Bucknell raised nearly $400 million in 10 years, here’s how


Kelsey Werkheiser, Special Features Editor / The Bucknellian

Jaxon White, Editor-in-Chief

The University has gotten several record-breaking individual donations and pledges in the past few years. 

Roughly $392 million in total donations have been received between 2012 and 2022 from a list of benefactors that are largely anonymous to the public. 

“Bucknell is grateful for the generosity of all of our donors, and gifts of every size make a difference at the University,” Kathy Graham, associate vice president of Strategic Advancement Services and Campaign Administration, said to The Bucknellian, in an emailed response.

Finding donations 

Graham said Bucknell tries to connect potential donors to the University using areas that they are “most passionate about,” whether it be through publications like Bucknell Magazine, electronic newsletters and social media, or events on and off campus.

Gifts to the University are not limited to financial donations, they can also come in the form of assets or property. 

One professor said academic departments don’t have regular involvement in seeking gifts for the University. 

“I am aware of few avenues for faculty to participate with Advancement at Bucknell,” associate professor of political science Christina Xydias, said. “Occasionally, we are invited to meet with potential donors, at the behest of Advancement. I did one of these meetings last spring.”

Students have an opportunity to appeal to donors through the Bucknell Student Calling Program, where students call alumni and parents of current students to directly ask for a donation.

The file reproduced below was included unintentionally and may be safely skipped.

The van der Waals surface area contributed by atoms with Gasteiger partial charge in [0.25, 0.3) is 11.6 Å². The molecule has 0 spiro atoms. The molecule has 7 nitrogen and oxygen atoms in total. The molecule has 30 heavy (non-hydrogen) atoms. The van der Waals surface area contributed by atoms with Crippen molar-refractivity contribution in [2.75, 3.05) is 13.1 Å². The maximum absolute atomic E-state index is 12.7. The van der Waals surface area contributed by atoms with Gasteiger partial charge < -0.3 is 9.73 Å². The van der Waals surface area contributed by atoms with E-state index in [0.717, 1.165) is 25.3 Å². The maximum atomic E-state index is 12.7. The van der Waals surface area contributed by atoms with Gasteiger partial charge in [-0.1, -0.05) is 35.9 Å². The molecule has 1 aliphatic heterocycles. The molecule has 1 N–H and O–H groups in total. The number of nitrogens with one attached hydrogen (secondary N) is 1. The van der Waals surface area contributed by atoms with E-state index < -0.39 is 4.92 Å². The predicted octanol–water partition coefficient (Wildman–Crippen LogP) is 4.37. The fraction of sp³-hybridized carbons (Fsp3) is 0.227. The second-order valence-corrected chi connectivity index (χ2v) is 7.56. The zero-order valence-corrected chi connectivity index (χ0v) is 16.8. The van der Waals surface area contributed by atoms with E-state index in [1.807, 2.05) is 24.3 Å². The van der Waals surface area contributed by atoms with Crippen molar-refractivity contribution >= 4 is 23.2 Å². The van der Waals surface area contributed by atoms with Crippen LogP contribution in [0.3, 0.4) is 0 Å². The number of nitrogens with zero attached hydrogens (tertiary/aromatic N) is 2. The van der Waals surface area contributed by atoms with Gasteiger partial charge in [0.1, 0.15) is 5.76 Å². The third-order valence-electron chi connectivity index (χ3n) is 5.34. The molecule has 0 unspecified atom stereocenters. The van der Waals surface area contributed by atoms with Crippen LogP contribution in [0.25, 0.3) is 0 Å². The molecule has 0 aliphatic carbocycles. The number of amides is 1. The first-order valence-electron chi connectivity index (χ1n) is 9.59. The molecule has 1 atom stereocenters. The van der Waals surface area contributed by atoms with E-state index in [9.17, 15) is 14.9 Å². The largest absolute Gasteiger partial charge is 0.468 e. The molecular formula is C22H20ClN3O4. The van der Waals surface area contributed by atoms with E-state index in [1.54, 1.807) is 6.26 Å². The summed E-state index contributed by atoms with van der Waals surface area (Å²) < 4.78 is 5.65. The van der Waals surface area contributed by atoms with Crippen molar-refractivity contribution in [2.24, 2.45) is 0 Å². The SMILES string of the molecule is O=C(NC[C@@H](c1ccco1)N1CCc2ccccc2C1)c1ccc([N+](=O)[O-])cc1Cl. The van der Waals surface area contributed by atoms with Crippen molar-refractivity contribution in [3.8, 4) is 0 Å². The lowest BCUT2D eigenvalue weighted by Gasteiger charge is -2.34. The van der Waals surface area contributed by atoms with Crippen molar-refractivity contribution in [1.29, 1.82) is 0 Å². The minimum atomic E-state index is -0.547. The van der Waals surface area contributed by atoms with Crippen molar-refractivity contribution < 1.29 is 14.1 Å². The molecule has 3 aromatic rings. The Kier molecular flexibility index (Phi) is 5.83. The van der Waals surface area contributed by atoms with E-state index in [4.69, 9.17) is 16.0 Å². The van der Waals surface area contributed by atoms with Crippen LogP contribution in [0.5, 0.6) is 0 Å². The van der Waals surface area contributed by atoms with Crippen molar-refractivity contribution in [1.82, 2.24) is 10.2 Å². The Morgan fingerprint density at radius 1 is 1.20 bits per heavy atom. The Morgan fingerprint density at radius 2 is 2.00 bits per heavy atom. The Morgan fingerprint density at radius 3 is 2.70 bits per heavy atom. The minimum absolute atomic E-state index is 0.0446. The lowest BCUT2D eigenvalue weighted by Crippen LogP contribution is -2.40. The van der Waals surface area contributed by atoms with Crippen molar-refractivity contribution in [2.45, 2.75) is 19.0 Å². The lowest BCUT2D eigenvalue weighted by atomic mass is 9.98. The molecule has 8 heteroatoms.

Nina Sigety ’23 is a student development supervisor at Student Calling, where she began working her first year as a caller.

“A normal call includes several steps,” Sigety said, in an email. “First, your introduction; you need to tell the person on the other end of the line who you are and why you’re calling. Then, you should try to engage them in any way possible.” 

Sigety said the point of these calls is to connect with the alumni about their favorite part of Bucknell. 

“Eventually, once the prospect has given you some information, you can think of a way to build your case,” she said. 

Sigety said the largest donation she has gotten from a single caller was roughly $10,000. 

After the University finds a person who is interested in donating money, there are a number of ways an individual can give the gift.

“This can be as simple as sending in a check in response to a mailed solicitation, giving through our online giving site or clicking a link in an email solicitation and making a gift via credit card, PayPal, Venmo, bank transfer or cryptocurrency,” Graham said, in an email. 

The online giving site can be found here

Donors can also give stocks or a gift from a donor advised fund, a method to donate cash or assets directly to an organization and receive a tax deduction for it, to the University, according to Graham. 

“Still others may work with one of our gift officers to fund a gift that pays income back to them, set up a provision in their estate plan or donate art or real estate to Bucknell,” Graham said.

Where does the money go? 

The University keeps track of two different numbers, according to Graham, such as a “received” total and a “raised” total. 

In 10 years, the University has raised a number of pledges, as well as estate intentions, to be paid out over the period of one to five years. Graham said these commitments provide an important source of on-going support for the University but not all of them are recorded on the University’s financial statements.